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Ozone Water Purification

Ozone is essentially a gas derivative of Oxygen, when dry and subjected to a high voltage, the normal Oxygen atom (O2) splits and creates an unstable molecule called Ozone (O3) and has a high potential of oxidation as well as extremely effective as a disinfectant.

Ozone is widely used in water purification where it assists in oxidizing dissolved iron, manganese, and sulfur that may be present in the water to form insoluble metal oxides or elemental sulfur. In addition, organic matter is destroyed, where these particles are then removed by post-filtration.

Ozone is generated at the point of use and because it is unstable will quickly adopt a free molecule returning it back to elemental oxygen in a short amount of time after generation, it therefore has no residual, and will dissipate, Ozone cannot be utilized for long term bulk storage disinfection protection.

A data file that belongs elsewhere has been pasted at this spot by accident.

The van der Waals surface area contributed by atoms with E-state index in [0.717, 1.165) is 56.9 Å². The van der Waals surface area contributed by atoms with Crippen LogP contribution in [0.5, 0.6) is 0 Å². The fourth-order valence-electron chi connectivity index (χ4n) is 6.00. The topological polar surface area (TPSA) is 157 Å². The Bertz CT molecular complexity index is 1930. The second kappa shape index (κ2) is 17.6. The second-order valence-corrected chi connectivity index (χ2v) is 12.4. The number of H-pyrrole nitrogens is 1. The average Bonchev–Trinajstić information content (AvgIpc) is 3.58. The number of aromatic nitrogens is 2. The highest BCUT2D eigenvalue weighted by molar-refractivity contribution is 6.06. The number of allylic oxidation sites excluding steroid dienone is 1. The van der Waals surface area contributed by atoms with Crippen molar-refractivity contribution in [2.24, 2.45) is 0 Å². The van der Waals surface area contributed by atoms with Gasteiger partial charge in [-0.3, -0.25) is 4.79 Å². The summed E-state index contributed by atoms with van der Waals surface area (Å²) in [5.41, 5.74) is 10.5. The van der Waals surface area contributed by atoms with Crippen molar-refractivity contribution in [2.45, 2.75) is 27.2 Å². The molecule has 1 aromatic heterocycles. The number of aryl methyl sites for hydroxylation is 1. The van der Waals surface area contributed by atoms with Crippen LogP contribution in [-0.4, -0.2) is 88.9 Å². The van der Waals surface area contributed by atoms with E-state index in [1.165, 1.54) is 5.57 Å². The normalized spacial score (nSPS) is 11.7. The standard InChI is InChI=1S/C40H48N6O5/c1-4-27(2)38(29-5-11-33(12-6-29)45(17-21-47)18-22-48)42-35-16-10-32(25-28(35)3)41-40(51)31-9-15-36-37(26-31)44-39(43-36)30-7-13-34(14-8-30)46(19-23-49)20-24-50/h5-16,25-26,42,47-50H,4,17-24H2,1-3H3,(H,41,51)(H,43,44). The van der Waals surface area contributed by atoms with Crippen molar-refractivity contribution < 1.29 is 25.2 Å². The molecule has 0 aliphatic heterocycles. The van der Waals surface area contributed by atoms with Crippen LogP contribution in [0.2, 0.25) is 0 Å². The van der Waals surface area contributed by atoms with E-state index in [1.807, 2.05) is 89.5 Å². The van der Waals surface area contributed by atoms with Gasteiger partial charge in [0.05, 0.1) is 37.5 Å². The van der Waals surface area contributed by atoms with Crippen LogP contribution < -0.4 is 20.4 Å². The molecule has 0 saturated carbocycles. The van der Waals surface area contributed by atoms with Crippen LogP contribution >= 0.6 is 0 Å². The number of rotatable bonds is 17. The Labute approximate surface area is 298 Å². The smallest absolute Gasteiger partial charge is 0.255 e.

• Ozone is more effective than chlorine in destroying viruses and bacteria.
  • The ozonation process utilizes a short contact time (approximately 10 to 30 minutes).
  • There are no harmful residuals that need to be removed after ozonation because ozone dissipates rapidly.
  • After ozonation, there is no regrowth of microorganisms, except for those protected by the particulates in the wastewater stream.
  • Ozone is generated onsite, and thus, there are fewer safety problems associated with shipping and handling.
  • Ozonation elevates the dissolved oxygen (DO) concentration of the effluent. The increase in DO can eliminate the need for re-aeration and may also raise the level of DO in the receiving stream.


  • Low dosage may not effectively inactivate some viruses, spores, and cysts.
  • Ozone is very reactive and corrosive, thus requiring corrosion-resistant material such as stainless steel, polyprop or Teflon.
  • Ozonation is not economical for wastewater with high levels of biochemical oxygen demand (BOD), chemical oxygen demand, or total organic carbon.
  • Ozone can be toxic if inhaled in large doses.

Ozone disinfection can be used on most water plants particularly as primary disinfection especially when reverse osmosis is incorporated. In addition to disinfection, another common use for ozone in wastewater treatment is odor control.